There’s a reason why the new Jet Black iPhone 7 and iPhone 7 Plus you want is out of stock.
The new handset faces a global shortage as the new high-gloss finish has proven challenging for the company’s manufacturers.
The Jet Black models apparently suffer from a low casing production yield rate of 60 to 70 percent, meaning 30 to 40 percent of units do not pass Apple’s quality standards test and must be retooled. The report comes from a recent note hailing from KGI Securities analyst Ming-Chi Kuo.
Apple on Monday noted that it would hold its fourth quarter earnings call on Thursday, October 27th. The call will be held at the standard time of 2PM PT/5PM ET, with the earnings release itself being sent out roughly thirty minutes before then.
The earnings call will be important in that it can show how the iPhone 7 and iPhone 7 Plus are doing as products. While Apple generally offers first weekend sales numbers for new iPhone models, the company said this year that it wouldn’t due to the supply contrasts surrounding the new devices. Many analysts, including KGI, expect that Apple will report slower iPhone 7 sales than it did iPhone 6s sales at this time last year, despite increased popularity of the iPhone 7 Plus and the Jet Black color.
And then some people took it seriously, thereby damaging their new iPhone 7 handsets and violating their warranties in the process.
A recently released tutorial video claims to show a user securing his iPhone 7 with a clamp, then drilling into the iPhone 7’s case with a 3.5 millimeter drill bit to fabricate a 3.5 millimeter headphone jack.
While this technically does produce a hole into which one might insert a headphone plug, it will not make a headphone jack. And it will leave a hole in your phone. And, if you’re not skilled with the drill, you can damage the internals of your iPhone.
Since no one can ever get enough of speed tests and comparisons, the cool cats at EverythingApplePro released a comparison video of the iPhone SE against every model iPhone ever made.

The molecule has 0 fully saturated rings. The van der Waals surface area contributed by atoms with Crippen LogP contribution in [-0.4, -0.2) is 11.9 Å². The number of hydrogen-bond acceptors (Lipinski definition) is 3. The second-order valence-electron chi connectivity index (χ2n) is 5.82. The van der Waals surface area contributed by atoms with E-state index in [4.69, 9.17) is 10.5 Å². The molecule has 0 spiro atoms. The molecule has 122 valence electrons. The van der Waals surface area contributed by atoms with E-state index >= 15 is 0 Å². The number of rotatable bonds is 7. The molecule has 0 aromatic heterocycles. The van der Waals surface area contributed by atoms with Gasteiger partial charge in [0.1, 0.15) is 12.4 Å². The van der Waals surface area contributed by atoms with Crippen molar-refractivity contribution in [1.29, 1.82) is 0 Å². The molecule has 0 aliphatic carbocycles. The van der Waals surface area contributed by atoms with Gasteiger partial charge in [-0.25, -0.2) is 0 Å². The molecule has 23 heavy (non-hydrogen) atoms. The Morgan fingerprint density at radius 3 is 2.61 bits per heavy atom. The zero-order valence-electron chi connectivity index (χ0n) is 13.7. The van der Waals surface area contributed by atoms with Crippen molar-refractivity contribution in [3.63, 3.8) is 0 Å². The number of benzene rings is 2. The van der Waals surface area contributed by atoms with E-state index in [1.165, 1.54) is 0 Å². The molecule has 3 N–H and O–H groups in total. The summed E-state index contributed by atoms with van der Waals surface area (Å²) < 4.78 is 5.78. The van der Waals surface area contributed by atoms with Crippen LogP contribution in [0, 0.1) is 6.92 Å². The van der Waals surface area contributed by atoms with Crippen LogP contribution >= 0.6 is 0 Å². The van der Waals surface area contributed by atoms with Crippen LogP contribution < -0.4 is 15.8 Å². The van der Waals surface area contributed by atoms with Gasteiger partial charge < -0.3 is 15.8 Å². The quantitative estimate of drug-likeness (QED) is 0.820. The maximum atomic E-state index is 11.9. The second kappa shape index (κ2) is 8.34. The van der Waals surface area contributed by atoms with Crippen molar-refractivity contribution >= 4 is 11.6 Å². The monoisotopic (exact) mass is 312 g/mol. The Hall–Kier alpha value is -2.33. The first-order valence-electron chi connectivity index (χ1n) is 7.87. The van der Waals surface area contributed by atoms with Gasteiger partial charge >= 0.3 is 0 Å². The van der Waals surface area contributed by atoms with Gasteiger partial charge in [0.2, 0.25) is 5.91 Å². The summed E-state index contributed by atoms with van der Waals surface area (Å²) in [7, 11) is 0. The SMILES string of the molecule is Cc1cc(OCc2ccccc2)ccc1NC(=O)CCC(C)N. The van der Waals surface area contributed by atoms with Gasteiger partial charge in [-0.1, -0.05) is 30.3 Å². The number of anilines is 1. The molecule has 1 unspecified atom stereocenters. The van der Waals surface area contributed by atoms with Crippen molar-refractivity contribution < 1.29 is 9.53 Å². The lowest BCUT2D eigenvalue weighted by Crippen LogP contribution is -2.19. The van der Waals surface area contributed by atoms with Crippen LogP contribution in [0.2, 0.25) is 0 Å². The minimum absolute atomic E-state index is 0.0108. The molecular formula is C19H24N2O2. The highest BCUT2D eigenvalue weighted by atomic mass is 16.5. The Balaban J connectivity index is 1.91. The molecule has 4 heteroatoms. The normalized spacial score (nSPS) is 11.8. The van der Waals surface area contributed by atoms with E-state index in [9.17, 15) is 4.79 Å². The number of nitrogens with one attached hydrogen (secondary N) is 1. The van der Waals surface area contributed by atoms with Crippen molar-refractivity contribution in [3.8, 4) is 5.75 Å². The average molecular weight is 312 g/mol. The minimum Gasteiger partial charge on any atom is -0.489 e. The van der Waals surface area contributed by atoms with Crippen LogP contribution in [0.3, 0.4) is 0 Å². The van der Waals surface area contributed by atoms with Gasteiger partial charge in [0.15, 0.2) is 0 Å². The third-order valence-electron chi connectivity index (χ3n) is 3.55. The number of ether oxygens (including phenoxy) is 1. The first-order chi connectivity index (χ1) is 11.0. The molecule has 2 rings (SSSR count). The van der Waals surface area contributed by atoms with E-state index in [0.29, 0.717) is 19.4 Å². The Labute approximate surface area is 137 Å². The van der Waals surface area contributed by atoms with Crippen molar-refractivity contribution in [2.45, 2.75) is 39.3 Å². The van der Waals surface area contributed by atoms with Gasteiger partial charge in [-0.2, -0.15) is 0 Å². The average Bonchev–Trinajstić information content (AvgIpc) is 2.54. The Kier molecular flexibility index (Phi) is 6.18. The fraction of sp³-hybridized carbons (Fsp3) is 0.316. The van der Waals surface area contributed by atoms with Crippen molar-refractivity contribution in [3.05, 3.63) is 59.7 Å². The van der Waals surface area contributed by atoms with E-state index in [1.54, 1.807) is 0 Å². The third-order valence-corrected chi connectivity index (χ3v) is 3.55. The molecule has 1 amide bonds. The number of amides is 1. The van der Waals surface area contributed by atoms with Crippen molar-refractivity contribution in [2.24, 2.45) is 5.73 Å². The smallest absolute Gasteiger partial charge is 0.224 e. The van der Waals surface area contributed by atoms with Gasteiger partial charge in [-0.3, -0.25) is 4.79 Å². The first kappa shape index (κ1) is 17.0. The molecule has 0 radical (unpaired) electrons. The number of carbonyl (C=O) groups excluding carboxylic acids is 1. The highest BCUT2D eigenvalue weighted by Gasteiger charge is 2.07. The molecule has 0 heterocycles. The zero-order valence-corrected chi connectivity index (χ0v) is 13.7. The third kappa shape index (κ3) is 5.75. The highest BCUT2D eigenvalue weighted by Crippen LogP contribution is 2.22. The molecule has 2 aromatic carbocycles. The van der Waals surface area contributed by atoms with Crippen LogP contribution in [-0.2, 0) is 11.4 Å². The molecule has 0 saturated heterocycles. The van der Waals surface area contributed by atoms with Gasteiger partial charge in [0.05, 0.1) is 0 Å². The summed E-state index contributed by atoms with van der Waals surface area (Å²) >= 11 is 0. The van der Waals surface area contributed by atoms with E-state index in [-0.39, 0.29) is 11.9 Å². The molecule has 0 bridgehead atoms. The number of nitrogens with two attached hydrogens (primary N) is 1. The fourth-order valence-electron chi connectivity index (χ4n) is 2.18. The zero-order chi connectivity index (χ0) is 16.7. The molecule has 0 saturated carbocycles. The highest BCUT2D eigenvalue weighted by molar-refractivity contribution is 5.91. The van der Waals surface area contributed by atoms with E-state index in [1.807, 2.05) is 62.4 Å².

All in all, 13 iPhones were tested including the newly released iPhone SE in order to demonstrate not just how fast the iPhone SE is when compared with the iPhone 5s and 5c it effectively replaced, but also how well it compares with the latest and greatest handsets to come out of Apple’s Cupertino headquarters. There’s even a brief segment on running temperatures for all phones.
They’ve run the numbers and after a preliminary teardown, iPhone 7 component costs are estimated to start at $219.80, which is $36.89 higher than iPhone 6s, according to a preliminary teardown of a 32GB model by IHS Markit.
According to the report, the display remains the most expensive component, clocking in at an estimated $43 while the Intel modem and other baseband chips retail for about $33.90.
Apple’s quad-core A10 Fusion chip is the third most expensive item on the bill of materials, costing an estimated $26.90. Meanwhile, the larger 1,920 mAh battery is said to cost just $2.50.
Some nifty stuff might in be coming down the pipe for iWork.
On Tuesday, Apple released Pages 6.0, Keynote 7.0 and Numbers 4.0 via the Mac App Store. The updates deliver the real-time, cross-platform iWork collaboration that the company promised earlier this month.
In addition to the updates, Apple is apparently working on real-time collaboration features for the suite. This would allow users to edit presentations, documents or spreadsheets with others at the same time across iOS, macOS and web.
Apple is presently working on a fix for an issue that can cause the new Lightning EarPods designed for the iPhone 7 and iPhone 7 Plus to stop working properly, the company said in a statement issued on Monday
When using the EarPods, there’s an occasional bug that can cause the remote portion of the accessory to become unresponsive. While audio will continue to play, the remote does not work, so there’s no way to control the volume, access Siri, or answer a phone call.
As of now, the glitch seems to be intermittent and random and it’s been reported that unplugging the Earpods and plugging them back in seems to temporarily resolve the issue.
Apple plans to issue a fix in an upcoming software update, albeit there’s no word on when it might be released. It’s not known if third-party Lightning-based headphones are affected, but there have been reports of similar bugs with the Lightning adapter. Some headphones, such as Beats headphones with a 3.5mm connector, appear to have a non-functional remote when plugged into an iPhone with the Lightning adapter.
A number of early iPhone 7 adopters have reported that both the regular iPhone 7 and the iPhone 7 Plus producing hissing sounds when they’re subjected to a heavy processor workload, such as a game. They continue to function, but it’s a bit disconcerting when most phones are virtually silent.
It’s currently unknown as to what’s causing the hissing sound and suspected causes include coil whine or similar electromagnetic effects.